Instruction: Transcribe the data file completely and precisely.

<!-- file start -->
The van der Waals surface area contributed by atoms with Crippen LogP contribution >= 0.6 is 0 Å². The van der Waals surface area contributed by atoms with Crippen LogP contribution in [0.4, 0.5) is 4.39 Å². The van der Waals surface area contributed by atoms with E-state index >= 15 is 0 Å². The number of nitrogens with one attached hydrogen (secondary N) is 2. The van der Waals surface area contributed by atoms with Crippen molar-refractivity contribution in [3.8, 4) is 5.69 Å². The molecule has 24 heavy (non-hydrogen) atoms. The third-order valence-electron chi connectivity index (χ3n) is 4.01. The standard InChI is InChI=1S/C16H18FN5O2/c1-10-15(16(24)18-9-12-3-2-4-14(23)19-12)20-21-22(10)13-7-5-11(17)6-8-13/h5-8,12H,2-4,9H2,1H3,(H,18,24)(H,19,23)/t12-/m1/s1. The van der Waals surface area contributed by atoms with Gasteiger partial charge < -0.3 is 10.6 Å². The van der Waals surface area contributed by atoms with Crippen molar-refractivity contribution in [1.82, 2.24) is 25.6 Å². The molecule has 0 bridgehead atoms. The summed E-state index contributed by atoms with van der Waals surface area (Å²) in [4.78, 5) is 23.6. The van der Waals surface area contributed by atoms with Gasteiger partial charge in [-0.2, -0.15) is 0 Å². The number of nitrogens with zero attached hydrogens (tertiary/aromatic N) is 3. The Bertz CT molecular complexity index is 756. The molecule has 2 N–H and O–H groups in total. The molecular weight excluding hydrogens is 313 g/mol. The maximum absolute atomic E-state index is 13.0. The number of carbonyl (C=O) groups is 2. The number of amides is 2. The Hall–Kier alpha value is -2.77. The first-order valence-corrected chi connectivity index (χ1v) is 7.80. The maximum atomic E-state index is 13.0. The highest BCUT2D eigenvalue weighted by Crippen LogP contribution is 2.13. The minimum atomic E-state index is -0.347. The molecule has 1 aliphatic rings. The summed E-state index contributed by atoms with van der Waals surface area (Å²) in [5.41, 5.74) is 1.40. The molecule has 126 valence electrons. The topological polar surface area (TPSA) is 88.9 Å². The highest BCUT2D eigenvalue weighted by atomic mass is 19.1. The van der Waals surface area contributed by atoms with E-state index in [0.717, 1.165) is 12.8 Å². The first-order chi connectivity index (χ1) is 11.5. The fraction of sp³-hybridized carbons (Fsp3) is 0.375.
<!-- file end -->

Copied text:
The van der Waals surface area contributed by atoms with Crippen LogP contribution >= 0.6 is 0 Å². The van der Waals surface area contributed by atoms with Crippen LogP contribution in [0.4, 0.5) is 4.39 Å². The van der Waals surface area contributed by atoms with E-state index >= 15 is 0 Å². The number of nitrogens with one attached hydrogen (secondary N) is 2. The van der Waals surface area contributed by atoms with Crippen molar-refractivity contribution in [3.8, 4) is 5.69 Å². The molecule has 24 heavy (non-hydrogen) atoms. The third-order valence-electron chi connectivity index (χ3n) is 4.01. The standard InChI is InChI=1S/C16H18FN5O2/c1-10-15(16(24)18-9-12-3-2-4-14(23)19-12)20-21-22(10)13-7-5-11(17)6-8-13/h5-8,12H,2-4,9H2,1H3,(H,18,24)(H,19,23)/t12-/m1/s1. The van der Waals surface area contributed by atoms with Gasteiger partial charge < -0.3 is 10.6 Å². The van der Waals surface area contributed by atoms with Crippen molar-refractivity contribution in [1.82, 2.24) is 25.6 Å². The molecule has 0 bridgehead atoms. The summed E-state index contributed by atoms with van der Waals surface area (Å²) in [4.78, 5) is 23.6. The van der Waals surface area contributed by atoms with Gasteiger partial charge in [-0.2, -0.15) is 0 Å². The number of nitrogens with zero attached hydrogens (tertiary/aromatic N) is 3. The Bertz CT molecular complexity index is 756. The molecule has 2 N–H and O–H groups in total. The molecular weight excluding hydrogens is 313 g/mol. The maximum absolute atomic E-state index is 13.0. The number of carbonyl (C=O) groups is 2. The number of amides is 2. The Hall–Kier alpha value is -2.77. The first-order valence-corrected chi connectivity index (χ1v) is 7.80. The maximum atomic E-state index is 13.0. The highest BCUT2D eigenvalue weighted by Crippen LogP contribution is 2.13. The minimum atomic E-state index is -0.347. The molecule has 1 aliphatic rings. The summed E-state index contributed by atoms with van der Waals surface area (Å²) in [5.41, 5.74) is 1.40. The molecule has 126 valence electrons. The topological polar surface area (TPSA) is 88.9 Å². The highest BCUT2D eigenvalue weighted by atomic mass is 19.1. The van der Waals surface area contributed by atoms with E-state index in [0.717, 1.165) is 12.8 Å². The first-order chi connectivity index (χ1) is 11.5. The fraction of sp³-hybridized carbons (Fsp3) is 0.375.